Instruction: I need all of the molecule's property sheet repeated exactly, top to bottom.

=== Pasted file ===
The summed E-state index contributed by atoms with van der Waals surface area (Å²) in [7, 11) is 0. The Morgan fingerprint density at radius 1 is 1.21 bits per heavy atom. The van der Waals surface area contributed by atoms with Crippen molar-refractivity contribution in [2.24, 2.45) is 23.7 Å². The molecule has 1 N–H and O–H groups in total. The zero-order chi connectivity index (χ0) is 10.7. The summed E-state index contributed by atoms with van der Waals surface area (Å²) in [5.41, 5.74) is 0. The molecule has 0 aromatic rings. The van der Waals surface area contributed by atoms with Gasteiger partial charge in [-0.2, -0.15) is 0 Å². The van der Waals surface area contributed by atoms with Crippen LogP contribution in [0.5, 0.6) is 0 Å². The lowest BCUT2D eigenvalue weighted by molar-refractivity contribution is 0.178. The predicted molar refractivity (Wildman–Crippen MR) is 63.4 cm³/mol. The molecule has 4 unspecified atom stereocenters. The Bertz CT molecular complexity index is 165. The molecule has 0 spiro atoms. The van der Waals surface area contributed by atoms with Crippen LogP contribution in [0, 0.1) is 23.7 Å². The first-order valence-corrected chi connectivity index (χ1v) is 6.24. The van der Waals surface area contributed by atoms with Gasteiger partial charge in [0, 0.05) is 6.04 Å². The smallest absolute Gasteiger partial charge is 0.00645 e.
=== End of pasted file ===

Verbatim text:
The summed E-state index contributed by atoms with van der Waals surface area (Å²) in [7, 11) is 0. The Morgan fingerprint density at radius 1 is 1.21 bits per heavy atom. The van der Waals surface area contributed by atoms with Crippen molar-refractivity contribution in [2.24, 2.45) is 23.7 Å². The molecule has 1 N–H and O–H groups in total. The zero-order chi connectivity index (χ0) is 10.7. The summed E-state index contributed by atoms with van der Waals surface area (Å²) in [5.41, 5.74) is 0. The molecule has 0 aromatic rings. The van der Waals surface area contributed by atoms with Gasteiger partial charge in [-0.2, -0.15) is 0 Å². The van der Waals surface area contributed by atoms with Crippen LogP contribution in [0.5, 0.6) is 0 Å². The lowest BCUT2D eigenvalue weighted by molar-refractivity contribution is 0.178. The predicted molar refractivity (Wildman–Crippen MR) is 63.4 cm³/mol. The molecule has 4 unspecified atom stereocenters. The Bertz CT molecular complexity index is 165. The molecule has 0 spiro atoms. The van der Waals surface area contributed by atoms with Crippen LogP contribution in [0, 0.1) is 23.7 Å². The first-order valence-corrected chi connectivity index (χ1v) is 6.24. The van der Waals surface area contributed by atoms with Gasteiger partial charge in [0, 0.05) is 6.04 Å². The smallest absolute Gasteiger partial charge is 0.00645 e.